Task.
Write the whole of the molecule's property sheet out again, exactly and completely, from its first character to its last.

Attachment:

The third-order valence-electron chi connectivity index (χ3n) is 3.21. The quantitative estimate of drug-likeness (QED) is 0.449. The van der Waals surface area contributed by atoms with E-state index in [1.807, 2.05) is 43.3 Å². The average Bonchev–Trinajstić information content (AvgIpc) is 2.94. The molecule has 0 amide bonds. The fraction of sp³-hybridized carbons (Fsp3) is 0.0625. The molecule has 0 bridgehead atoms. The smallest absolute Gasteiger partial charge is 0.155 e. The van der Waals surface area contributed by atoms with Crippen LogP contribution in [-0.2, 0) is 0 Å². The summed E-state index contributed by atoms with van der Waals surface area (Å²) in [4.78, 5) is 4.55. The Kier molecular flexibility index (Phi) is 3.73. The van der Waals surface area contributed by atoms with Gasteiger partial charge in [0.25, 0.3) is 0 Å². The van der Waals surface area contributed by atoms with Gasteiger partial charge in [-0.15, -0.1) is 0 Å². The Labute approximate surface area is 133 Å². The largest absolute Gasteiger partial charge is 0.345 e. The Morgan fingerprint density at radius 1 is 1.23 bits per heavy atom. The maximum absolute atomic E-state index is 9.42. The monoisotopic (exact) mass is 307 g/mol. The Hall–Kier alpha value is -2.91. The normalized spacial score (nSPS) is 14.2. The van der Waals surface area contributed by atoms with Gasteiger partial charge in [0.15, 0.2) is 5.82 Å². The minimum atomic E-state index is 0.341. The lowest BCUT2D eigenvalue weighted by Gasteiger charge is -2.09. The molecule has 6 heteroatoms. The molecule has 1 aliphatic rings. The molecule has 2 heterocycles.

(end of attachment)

The third-order valence-electron chi connectivity index (χ3n) is 3.21. The quantitative estimate of drug-likeness (QED) is 0.449. The van der Waals surface area contributed by atoms with E-state index in [1.807, 2.05) is 43.3 Å². The average Bonchev–Trinajstić information content (AvgIpc) is 2.94. The molecule has 0 amide bonds. The fraction of sp³-hybridized carbons (Fsp3) is 0.0625. The molecule has 0 bridgehead atoms. The smallest absolute Gasteiger partial charge is 0.155 e. The van der Waals surface area contributed by atoms with Crippen LogP contribution in [-0.2, 0) is 0 Å². The summed E-state index contributed by atoms with van der Waals surface area (Å²) in [4.78, 5) is 4.55. The Kier molecular flexibility index (Phi) is 3.73. The van der Waals surface area contributed by atoms with Gasteiger partial charge in [0.25, 0.3) is 0 Å². The van der Waals surface area contributed by atoms with Gasteiger partial charge in [-0.15, -0.1) is 0 Å². The Labute approximate surface area is 133 Å². The largest absolute Gasteiger partial charge is 0.345 e. The Morgan fingerprint density at radius 1 is 1.23 bits per heavy atom. The maximum absolute atomic E-state index is 9.42. The monoisotopic (exact) mass is 307 g/mol. The Hall–Kier alpha value is -2.91. The normalized spacial score (nSPS) is 14.2. The van der Waals surface area contributed by atoms with Gasteiger partial charge in [0.15, 0.2) is 5.82 Å². The minimum atomic E-state index is 0.341. The lowest BCUT2D eigenvalue weighted by Gasteiger charge is -2.09. The molecule has 6 heteroatoms. The molecule has 1 aliphatic rings. The molecule has 2 heterocycles.